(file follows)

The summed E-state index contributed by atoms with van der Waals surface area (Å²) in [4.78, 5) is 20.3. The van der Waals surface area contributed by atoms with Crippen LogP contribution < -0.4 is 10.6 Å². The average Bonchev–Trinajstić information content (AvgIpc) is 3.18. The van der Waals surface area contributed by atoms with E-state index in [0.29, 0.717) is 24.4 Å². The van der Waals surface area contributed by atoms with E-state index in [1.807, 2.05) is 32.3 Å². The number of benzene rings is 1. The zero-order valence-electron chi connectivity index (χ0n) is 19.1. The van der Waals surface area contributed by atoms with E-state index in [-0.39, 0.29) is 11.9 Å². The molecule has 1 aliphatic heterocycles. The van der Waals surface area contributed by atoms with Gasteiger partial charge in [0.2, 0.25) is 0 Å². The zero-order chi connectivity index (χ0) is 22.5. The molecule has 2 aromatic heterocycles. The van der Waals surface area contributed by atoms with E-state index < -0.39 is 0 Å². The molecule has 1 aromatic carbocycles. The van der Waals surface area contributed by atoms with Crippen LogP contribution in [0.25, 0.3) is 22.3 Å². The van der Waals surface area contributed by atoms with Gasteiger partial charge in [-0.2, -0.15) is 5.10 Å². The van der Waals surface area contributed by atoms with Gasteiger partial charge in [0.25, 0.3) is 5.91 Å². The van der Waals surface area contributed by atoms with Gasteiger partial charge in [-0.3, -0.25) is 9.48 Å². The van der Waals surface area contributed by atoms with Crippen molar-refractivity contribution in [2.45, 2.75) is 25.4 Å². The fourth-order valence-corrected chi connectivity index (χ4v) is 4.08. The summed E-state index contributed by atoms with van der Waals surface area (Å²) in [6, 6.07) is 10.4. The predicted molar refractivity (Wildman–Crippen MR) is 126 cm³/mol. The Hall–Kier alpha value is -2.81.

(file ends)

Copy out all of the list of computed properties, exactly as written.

The summed E-state index contributed by atoms with van der Waals surface area (Å²) in [4.78, 5) is 20.3. The van der Waals surface area contributed by atoms with Crippen LogP contribution < -0.4 is 10.6 Å². The average Bonchev–Trinajstić information content (AvgIpc) is 3.18. The van der Waals surface area contributed by atoms with E-state index in [0.29, 0.717) is 24.4 Å². The van der Waals surface area contributed by atoms with E-state index in [1.807, 2.05) is 32.3 Å². The number of benzene rings is 1. The zero-order valence-electron chi connectivity index (χ0n) is 19.1. The van der Waals surface area contributed by atoms with E-state index in [-0.39, 0.29) is 11.9 Å². The molecule has 1 aliphatic heterocycles. The van der Waals surface area contributed by atoms with Gasteiger partial charge in [0.2, 0.25) is 0 Å². The zero-order chi connectivity index (χ0) is 22.5. The molecule has 2 aromatic heterocycles. The van der Waals surface area contributed by atoms with E-state index < -0.39 is 0 Å². The molecule has 1 aromatic carbocycles. The van der Waals surface area contributed by atoms with Crippen LogP contribution in [0.25, 0.3) is 22.3 Å². The van der Waals surface area contributed by atoms with Gasteiger partial charge in [-0.2, -0.15) is 5.10 Å². The van der Waals surface area contributed by atoms with Gasteiger partial charge in [0.25, 0.3) is 5.91 Å². The van der Waals surface area contributed by atoms with Gasteiger partial charge in [-0.3, -0.25) is 9.48 Å². The van der Waals surface area contributed by atoms with Crippen molar-refractivity contribution in [2.45, 2.75) is 25.4 Å². The fourth-order valence-corrected chi connectivity index (χ4v) is 4.08. The summed E-state index contributed by atoms with van der Waals surface area (Å²) in [6, 6.07) is 10.4. The predicted molar refractivity (Wildman–Crippen MR) is 126 cm³/mol. The Hall–Kier alpha value is -2.81.